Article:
When Was the Last Time You Were Competitive at Work?

Hope Solo, United States Olympic Goalie once said “I live for competition. It makes my life complete.” It’s Wednesday — have you been competitive at work today? The ability to compete in business is a time honored tradition that is revered much like typewriters, apple pie and baseball. It can also be fun. Moreover, when women compete against their peers to lead high-visibility projects, they have the ability to leverage their creativity, maneuver outside their comfort zones as well as have a little fun at work.

Creativity is one the  “classical arts” of the business world that requires a woman to do more than just “connecting the dots” on a project. A savvy businesswoman will approach a new project by conducting research, consider past practice and then push the limits on new endeavors. For example, when the team considers leveraging traditional modes of outreach, I will suggest leveraging a blended approach that incorporates tech tools such as mobile apps to attract both people from a diverse audience pool and age group. Sometimes it takes a little more effort to be creative so that your work is timely as well as outside of the “cookie-cutter realm.”

It can be easy to complete work in the same method day in and day out because of a lack of interest or feeling complacent with your track record on tasks. Yet if you compete to lead at least one new endeavor each new fiscal year, you will learn something new and enhance your skills.

As a female communications professional, this often includes working with people who are outside of my formal team structure and learning new ways to communicate with staff across geographical boundaries. While this may pose challenges of its own, it shakes up my work week so I can leave my comfort zone behind to try new things. For example, the first time I wrote a memorandum of agreement, I had to work with agency lawyers, public relations professionals, internal and external staff all while learning more about federal laws above and beyond my scope of work. The effort paid off on learning how to create formal collaborations from birth to implementation. This also helped internal partners to contact me regarding future collaborations based on my increasing subject matter expertise.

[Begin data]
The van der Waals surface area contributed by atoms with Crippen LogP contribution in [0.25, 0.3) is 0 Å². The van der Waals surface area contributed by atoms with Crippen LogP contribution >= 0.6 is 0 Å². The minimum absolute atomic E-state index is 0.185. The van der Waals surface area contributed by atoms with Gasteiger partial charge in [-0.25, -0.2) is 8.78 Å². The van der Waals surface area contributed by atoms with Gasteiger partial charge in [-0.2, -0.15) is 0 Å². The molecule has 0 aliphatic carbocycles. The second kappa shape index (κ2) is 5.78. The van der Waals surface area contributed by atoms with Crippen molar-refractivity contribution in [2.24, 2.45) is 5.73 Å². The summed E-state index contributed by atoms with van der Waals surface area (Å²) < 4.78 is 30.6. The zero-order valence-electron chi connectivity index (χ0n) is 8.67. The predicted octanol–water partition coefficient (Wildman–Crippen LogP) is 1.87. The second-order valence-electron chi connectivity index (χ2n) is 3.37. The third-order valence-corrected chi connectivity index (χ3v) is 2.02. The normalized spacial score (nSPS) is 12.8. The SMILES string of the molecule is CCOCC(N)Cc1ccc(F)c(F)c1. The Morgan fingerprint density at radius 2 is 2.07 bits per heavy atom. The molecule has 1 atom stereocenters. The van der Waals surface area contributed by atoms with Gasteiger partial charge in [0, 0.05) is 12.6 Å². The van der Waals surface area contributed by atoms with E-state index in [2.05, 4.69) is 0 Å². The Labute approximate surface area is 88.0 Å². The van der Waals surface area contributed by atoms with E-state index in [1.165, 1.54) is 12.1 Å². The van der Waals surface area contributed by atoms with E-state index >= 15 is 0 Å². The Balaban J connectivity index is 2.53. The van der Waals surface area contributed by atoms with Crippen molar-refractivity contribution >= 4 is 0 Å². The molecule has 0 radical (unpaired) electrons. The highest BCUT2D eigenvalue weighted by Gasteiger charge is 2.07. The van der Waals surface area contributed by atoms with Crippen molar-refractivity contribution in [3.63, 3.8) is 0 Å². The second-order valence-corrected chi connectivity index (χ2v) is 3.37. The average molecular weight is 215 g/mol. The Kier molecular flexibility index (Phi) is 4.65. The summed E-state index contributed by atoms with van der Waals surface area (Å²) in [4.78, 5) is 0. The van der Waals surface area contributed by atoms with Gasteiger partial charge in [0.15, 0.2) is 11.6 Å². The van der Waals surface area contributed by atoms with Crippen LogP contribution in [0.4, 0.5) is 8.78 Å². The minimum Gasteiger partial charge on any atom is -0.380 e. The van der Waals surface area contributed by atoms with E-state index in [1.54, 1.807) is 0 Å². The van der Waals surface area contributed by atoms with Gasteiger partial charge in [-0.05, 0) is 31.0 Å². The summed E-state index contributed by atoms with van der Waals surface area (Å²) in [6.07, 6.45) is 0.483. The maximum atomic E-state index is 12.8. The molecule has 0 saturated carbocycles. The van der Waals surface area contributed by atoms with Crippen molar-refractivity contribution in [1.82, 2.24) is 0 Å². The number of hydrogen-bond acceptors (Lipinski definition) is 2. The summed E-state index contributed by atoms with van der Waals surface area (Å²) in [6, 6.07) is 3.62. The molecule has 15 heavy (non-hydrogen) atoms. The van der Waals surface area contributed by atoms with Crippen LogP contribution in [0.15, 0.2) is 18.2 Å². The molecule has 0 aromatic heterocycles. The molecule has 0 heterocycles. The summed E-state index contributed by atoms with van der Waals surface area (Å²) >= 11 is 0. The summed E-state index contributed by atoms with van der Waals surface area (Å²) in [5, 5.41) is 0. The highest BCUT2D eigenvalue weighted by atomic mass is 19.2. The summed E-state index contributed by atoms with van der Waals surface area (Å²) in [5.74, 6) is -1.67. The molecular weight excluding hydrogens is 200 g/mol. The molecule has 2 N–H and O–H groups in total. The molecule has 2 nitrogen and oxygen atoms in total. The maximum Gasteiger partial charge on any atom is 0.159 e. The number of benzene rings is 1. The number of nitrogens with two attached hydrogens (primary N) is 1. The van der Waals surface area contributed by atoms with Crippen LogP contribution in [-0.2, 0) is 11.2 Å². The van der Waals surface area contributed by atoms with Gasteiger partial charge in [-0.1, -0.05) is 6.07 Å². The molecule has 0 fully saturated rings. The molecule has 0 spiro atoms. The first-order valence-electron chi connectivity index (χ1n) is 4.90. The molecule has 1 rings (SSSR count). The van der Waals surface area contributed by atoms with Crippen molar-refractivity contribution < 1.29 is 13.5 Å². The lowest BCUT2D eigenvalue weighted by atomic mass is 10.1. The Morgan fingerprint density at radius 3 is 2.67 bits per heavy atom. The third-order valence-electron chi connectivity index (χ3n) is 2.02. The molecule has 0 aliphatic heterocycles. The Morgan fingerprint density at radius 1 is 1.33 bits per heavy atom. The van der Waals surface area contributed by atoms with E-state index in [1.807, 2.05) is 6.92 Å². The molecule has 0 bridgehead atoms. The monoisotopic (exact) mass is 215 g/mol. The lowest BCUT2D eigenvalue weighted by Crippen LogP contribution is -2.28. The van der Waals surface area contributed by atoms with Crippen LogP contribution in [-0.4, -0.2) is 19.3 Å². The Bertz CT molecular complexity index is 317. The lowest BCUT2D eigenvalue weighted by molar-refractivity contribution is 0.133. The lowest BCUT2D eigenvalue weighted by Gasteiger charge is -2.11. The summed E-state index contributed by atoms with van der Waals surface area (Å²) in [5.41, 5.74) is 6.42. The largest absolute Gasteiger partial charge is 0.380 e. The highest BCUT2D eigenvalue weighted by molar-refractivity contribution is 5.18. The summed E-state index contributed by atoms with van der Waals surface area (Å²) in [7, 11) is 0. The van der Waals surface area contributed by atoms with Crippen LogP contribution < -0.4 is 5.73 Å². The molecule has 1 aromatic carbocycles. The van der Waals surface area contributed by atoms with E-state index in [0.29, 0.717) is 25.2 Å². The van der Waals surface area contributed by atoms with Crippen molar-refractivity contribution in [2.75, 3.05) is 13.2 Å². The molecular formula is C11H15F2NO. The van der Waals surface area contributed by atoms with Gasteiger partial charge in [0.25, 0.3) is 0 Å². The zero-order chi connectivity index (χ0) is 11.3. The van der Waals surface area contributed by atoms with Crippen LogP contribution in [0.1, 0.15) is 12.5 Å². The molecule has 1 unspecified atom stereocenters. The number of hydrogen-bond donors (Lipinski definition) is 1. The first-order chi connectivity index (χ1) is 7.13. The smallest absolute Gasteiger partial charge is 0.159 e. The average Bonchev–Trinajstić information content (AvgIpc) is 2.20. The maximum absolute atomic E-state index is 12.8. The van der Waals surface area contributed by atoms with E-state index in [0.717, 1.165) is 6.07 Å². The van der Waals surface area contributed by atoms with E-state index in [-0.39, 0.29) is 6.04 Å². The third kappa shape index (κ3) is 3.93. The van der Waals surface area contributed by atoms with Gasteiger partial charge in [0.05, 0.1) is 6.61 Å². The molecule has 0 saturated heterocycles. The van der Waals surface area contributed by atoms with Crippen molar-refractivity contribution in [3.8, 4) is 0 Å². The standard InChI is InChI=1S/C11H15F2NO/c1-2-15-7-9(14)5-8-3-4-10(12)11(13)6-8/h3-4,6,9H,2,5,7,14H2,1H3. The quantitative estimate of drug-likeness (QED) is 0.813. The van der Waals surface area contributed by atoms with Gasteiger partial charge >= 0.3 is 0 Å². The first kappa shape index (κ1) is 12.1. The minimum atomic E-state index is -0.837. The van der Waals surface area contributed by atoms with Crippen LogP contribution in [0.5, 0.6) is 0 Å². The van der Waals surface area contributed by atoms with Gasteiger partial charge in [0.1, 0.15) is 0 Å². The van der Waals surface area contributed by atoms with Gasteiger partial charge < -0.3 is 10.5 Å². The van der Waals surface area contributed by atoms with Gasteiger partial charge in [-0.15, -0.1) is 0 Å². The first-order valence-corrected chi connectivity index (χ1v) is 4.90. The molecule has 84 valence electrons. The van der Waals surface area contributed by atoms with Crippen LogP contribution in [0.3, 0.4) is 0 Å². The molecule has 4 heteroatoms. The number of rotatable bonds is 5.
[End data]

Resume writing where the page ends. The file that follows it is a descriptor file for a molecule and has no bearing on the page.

Another reason for women to increase their competitive edge is the “fun factor.” When was the last time you had fun at work? I recently attended  a training program where some of the participants were so focused on the business, they forgot that the creative process of work can also be fun. Moreover, when you take time to brainstorm at the office, it allows you to take a moment to consider the big picture. Instead of just jumping into a project simply because it must get done by a short deadline, take a moment to consider the goals and possible outcomes. It can also be fun working on unique projects with different people on a regular basis. Moreover, when a woman is competitive at work she can help realize her own potential on her own terms. Her peers will notice her zeal and then regularly leverage her expertise.

Tracey Batacan is part of the GovLoop Featured Blogger program, where we feature blog posts by government voices from all across the country (and world!). To see more Featured Blogger posts, click here.

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Ryan Burdick


I agree that competition does stir some individuals to work harder, though it’s interesting how you transition into creativity. I get to be creative at my job on a daily basis (web/media content production). Many are jealous of the “line of my work” but I don’t think you have to do it for a living in order to feel creative. I have a lot of friends helping me on a web series that has allowed them to feel that they do media production without doing it. Some of those friends have been fellow coworkers who have stepped in just to see what it as all about.

Stimulating article.

Tracey Batacan

Ryan, thanks for your comments. I am happy to hear that you offer people the opportunity to shadow you to get a glimpse inside of your work world. Also, I encourage creativity everyday at work, even if the tasks are not the “traditional creative” opportunities such as web or media content. The goal is to have fun doing the job, compete for projects that will stretch the imagination as well as learn something new.